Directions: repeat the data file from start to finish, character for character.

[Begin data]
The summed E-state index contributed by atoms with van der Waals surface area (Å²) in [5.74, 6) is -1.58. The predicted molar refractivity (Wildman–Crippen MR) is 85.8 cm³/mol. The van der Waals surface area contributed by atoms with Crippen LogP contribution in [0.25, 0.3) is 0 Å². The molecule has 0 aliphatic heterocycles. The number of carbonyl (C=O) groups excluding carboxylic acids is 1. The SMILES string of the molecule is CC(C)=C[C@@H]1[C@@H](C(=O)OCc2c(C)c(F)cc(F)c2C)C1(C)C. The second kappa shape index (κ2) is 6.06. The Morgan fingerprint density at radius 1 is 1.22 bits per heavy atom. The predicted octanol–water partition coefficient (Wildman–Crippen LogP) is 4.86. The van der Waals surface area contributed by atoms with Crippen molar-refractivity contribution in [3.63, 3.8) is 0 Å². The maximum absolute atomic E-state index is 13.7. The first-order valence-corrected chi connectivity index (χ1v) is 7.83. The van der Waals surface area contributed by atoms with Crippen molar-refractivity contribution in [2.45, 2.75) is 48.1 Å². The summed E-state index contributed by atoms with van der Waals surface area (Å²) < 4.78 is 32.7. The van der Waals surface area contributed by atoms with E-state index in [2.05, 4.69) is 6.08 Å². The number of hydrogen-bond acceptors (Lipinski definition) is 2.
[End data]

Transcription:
The summed E-state index contributed by atoms with van der Waals surface area (Å²) in [5.74, 6) is -1.58. The predicted molar refractivity (Wildman–Crippen MR) is 85.8 cm³/mol. The van der Waals surface area contributed by atoms with Crippen LogP contribution in [0.25, 0.3) is 0 Å². The molecule has 0 aliphatic heterocycles. The number of carbonyl (C=O) groups excluding carboxylic acids is 1. The SMILES string of the molecule is CC(C)=C[C@@H]1[C@@H](C(=O)OCc2c(C)c(F)cc(F)c2C)C1(C)C. The second kappa shape index (κ2) is 6.06. The Morgan fingerprint density at radius 1 is 1.22 bits per heavy atom. The predicted octanol–water partition coefficient (Wildman–Crippen LogP) is 4.86. The van der Waals surface area contributed by atoms with Crippen molar-refractivity contribution in [3.63, 3.8) is 0 Å². The maximum absolute atomic E-state index is 13.7. The first-order valence-corrected chi connectivity index (χ1v) is 7.83. The van der Waals surface area contributed by atoms with Crippen molar-refractivity contribution in [2.45, 2.75) is 48.1 Å². The summed E-state index contributed by atoms with van der Waals surface area (Å²) < 4.78 is 32.7. The van der Waals surface area contributed by atoms with E-state index in [2.05, 4.69) is 6.08 Å². The number of hydrogen-bond acceptors (Lipinski definition) is 2.